The Association for Qualitative Research
The Hub of Qualitative Thinking

Values, Valuables, Value

As both client and moderator, Stewart Dobson drew a number of valuable lessons from AQRs latest workshop

The 'Mirror on the Moderator' workshop is to be highly recommended to anyone wishing to craft their skills in elicitation and moderation. The day, a challenging 'snapshot' of the principles of NLP modelling, also propels delegates to emotional depths which not only help enhance group rapport but also provoke thoughts about excellence generally and ways to achieve it.

My standpoint may be an unusual one, since I now moderate consumer groups after being trained six years ago as a facilitator and coach. The original aim was to run in-house groups so as to get staff motivated in support of the newly revitalised Brains Welsh beer brand.

Since then, the skill has proved valuable in running consumer groups and trawling for insights in tough times for the beer and pub market. That said, after 30 years in ad agencies and fmcg, I've witnessed hundreds of groups and been on loads of courses and I can genuinely say this scored on a number of points.

Contrary to the expectation of the course title (which suggested I'd be leaving with an excruciating dvd of me running a group), came the email question in advance about my 'values as a qualitative researcher'. Well, my original idea was immediately dispelled and, as the course began, some 24 of us were drawn into deeper thinking, skilfully moderated by Tina Berry, Anne Hastings and Joanna Chrzanowska.

From the start, the thought-provoking nature and relaxed style of the day was established. In future, rather than feeling 'self-taught', I know that what drives my enthusiasm is that I share 'core beliefs' with experienced moderators.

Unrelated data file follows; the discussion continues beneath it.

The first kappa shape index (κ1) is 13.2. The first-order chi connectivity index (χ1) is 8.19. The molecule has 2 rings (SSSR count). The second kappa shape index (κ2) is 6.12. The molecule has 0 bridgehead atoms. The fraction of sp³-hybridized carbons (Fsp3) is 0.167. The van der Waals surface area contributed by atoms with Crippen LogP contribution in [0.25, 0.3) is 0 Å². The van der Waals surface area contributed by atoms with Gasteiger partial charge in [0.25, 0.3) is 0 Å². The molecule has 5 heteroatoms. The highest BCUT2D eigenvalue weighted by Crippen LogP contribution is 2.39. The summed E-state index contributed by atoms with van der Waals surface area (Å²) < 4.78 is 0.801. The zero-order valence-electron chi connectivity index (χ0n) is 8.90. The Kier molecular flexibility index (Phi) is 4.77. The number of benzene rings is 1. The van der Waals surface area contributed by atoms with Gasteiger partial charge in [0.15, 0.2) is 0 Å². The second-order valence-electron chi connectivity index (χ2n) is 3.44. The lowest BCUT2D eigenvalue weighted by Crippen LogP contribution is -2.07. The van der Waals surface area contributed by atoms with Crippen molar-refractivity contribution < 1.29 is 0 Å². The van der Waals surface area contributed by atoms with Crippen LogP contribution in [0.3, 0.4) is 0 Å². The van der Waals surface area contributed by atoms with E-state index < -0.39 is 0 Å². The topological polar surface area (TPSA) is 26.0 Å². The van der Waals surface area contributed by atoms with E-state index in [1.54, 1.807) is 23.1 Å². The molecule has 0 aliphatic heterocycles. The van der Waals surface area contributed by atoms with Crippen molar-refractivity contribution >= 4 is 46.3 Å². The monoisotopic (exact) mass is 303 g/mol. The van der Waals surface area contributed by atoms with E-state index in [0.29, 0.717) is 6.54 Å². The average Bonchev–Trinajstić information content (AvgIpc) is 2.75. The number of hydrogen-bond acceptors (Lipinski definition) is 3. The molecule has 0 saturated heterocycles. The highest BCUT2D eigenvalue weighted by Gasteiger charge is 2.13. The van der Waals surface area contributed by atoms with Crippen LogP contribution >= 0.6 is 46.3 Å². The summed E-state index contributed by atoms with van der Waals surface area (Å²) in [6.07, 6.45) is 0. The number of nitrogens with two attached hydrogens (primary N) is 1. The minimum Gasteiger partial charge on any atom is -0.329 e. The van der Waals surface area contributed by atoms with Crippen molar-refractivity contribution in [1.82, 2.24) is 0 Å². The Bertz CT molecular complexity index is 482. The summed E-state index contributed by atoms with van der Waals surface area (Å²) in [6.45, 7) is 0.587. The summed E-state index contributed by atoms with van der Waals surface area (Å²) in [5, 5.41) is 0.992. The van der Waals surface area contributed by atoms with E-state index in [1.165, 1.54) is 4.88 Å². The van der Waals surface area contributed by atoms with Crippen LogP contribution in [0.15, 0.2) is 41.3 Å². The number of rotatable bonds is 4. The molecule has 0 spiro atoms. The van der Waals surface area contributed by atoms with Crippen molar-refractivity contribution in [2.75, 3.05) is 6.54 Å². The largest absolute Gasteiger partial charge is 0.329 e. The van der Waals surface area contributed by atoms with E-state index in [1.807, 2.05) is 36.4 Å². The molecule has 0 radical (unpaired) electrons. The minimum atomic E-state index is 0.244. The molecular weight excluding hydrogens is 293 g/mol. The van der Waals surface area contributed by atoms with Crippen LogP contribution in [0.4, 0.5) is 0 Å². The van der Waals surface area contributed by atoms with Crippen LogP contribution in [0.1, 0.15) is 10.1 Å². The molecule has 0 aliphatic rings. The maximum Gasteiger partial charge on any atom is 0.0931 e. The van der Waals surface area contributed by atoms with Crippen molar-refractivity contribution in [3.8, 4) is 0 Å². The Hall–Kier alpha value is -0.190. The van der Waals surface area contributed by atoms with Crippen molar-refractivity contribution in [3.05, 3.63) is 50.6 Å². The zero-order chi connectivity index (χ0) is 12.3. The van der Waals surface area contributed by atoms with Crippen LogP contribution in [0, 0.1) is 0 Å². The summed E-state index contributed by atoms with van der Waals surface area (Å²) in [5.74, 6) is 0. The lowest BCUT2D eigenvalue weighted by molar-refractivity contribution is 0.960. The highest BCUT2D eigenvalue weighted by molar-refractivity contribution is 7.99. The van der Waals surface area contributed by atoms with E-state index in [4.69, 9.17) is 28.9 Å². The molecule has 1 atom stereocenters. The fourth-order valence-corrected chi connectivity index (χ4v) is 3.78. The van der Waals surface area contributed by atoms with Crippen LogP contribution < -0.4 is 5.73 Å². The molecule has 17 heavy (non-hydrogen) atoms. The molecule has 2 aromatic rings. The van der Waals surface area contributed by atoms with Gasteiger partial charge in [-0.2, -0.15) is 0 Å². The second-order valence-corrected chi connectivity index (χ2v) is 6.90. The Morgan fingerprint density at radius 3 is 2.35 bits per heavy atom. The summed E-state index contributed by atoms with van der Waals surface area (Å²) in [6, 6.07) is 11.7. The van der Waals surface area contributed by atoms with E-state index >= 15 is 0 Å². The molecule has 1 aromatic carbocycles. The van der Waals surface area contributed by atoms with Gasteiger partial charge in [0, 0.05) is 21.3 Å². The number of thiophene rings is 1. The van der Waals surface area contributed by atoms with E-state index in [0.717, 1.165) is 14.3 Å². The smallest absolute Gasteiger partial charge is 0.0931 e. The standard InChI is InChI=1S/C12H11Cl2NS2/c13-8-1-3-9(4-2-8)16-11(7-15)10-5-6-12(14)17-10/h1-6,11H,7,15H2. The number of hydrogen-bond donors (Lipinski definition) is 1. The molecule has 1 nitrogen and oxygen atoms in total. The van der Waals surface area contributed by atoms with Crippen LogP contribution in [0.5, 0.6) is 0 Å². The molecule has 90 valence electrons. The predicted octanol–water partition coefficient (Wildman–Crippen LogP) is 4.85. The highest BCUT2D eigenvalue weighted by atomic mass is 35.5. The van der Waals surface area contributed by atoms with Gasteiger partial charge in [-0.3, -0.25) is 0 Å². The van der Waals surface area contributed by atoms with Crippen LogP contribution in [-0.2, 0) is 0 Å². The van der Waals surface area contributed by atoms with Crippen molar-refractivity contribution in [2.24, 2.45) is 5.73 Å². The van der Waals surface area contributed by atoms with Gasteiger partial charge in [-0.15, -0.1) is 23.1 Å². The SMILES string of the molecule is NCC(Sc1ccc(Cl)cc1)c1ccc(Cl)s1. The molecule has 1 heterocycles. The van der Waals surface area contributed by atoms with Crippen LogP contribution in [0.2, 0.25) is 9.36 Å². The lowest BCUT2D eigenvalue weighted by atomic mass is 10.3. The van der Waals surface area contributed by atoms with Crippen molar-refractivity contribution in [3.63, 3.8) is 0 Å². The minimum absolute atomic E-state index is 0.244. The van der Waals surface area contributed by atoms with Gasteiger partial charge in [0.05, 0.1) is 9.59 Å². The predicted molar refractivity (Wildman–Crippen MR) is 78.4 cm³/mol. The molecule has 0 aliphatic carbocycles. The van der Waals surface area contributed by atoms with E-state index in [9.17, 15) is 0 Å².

A key insight for most delegates was the classic four quadrant model developed using NLP by Tina and Anne, characterising the variety of styles in which discovery and insight are pursued and achieved. Initially demonstrated by the captivating and contrasting styles of exemplars Geoff Bayley and Julie Davey, this model elegantly reflects how each of us instinctively has a style and how, in certain circumstances, we can empower ourselves to adjust it in the pursuit of excellence.

Challenging clients to be less prescriptive in discussion guides was a clear lesson I took away here (bizarre ­ given that I am client and moderator!). Exercises on anchoring states, reframing questions, role play, structuring space and strategies for choice delivered valuable knowledge amidst much laughter from the group as a whole.

I am a ­ not infrequent ­ visitor to the Millenium Stadium in Cardiff. Yet this course, as an AQR member, cost less than two tickets to see Wales play! The venue was ideal, food excellent and above all the day was tremendous value.

 

Stewart Dobson
Copyright © Association for Qualitative Research, 2008